Potential drug-drug interactions in the intensive care:Frequency, clinical relevance and improvement strategy

Abstract

Drugs are an important part of medical treatment for patients admitted to the intensive care unit (ICU). During medication prescribing, errors can occur, resulting in adverse drug events (ADEs). In hospitalized patients, around 16% of ADEs are caused by a potential drug-drug interaction (pDDI). ICU patients are particularly vulnerable to pDDIs due to polypharmacy and their compromised health. However, continuous monitoring facilitates effective and timely risk management of pDDIs. Computerized decision support systems (CDSSs) can support clinicians to prescribe medication safely, by showing pDDI alerts. Yet, CDSSs can generate irrelevant alerts, leading to alert fatigue, alert overrides and reduced CDSS effectiveness. To address this, we hypothesized that tailoring pDDI alerts to the ICU setting could improve alert relevance and advance CDSS effectiveness, resulting in less exposure to clinically relevant pDDIs for ICU patients.This thesis aims to answer the following questions:1. What is the frequency of clinically relevant pDDIs in the ICU?2. Which pDDIs are clinically relevant in the ICU setting?3. Does tailoring pDDI alerts to the ICU setting reduce the frequency of administering clinically relevant pDDIs? This thesis shows that 40% of the assessed pDDIs were considered not clinically relevant in the ICU. Still, ICU patients are frequently exposed to clinically relevant pDDIs, potentially resulting in patient harm. Therefore, the use of CDSSs to warn about these clinically relevant pDDIs is justified. Tailoring pDDI alerts to the ICU setting reduced exposure to clinically relevant pDDIs for ICU patients, improved patient monitoring, and decreased ICU length of stay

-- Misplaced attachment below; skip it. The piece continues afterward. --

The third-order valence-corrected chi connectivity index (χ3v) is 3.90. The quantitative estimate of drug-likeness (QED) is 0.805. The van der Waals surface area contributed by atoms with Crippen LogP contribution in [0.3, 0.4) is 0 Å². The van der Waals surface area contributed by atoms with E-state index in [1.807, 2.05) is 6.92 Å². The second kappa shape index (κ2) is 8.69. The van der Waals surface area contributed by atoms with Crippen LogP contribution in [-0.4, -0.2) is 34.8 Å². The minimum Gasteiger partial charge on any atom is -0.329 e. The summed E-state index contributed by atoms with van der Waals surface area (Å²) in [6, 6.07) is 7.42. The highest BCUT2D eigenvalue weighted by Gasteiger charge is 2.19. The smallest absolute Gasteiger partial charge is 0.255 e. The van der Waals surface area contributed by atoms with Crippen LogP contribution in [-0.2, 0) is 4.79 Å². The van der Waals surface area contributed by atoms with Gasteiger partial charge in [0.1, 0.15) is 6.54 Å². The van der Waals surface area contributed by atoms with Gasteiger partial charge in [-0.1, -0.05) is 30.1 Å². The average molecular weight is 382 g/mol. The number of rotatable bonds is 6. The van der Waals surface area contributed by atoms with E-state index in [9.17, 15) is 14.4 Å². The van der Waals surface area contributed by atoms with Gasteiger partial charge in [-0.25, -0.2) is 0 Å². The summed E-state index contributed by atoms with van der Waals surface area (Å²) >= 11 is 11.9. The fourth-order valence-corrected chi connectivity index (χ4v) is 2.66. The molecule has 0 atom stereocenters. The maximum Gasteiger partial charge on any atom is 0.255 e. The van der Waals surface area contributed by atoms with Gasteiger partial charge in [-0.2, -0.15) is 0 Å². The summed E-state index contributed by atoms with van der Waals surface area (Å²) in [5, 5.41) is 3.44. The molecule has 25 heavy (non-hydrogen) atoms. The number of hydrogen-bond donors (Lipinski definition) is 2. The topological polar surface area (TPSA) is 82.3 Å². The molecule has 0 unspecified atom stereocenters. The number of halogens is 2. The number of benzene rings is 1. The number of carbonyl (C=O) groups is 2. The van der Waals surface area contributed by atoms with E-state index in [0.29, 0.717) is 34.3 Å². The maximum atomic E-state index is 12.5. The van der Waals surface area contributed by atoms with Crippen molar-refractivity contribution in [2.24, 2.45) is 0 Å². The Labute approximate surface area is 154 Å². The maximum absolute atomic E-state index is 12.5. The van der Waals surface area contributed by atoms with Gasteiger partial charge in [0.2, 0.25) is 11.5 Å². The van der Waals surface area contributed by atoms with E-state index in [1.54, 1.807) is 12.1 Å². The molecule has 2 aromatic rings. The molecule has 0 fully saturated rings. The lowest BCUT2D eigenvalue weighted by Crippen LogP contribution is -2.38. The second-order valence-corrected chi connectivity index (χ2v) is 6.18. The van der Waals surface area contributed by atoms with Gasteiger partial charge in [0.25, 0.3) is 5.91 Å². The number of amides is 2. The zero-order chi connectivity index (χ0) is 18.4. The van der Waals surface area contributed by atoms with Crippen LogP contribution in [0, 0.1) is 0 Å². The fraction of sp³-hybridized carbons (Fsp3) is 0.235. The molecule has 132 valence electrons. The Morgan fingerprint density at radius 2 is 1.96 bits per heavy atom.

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Last time updated on 28/11/2023

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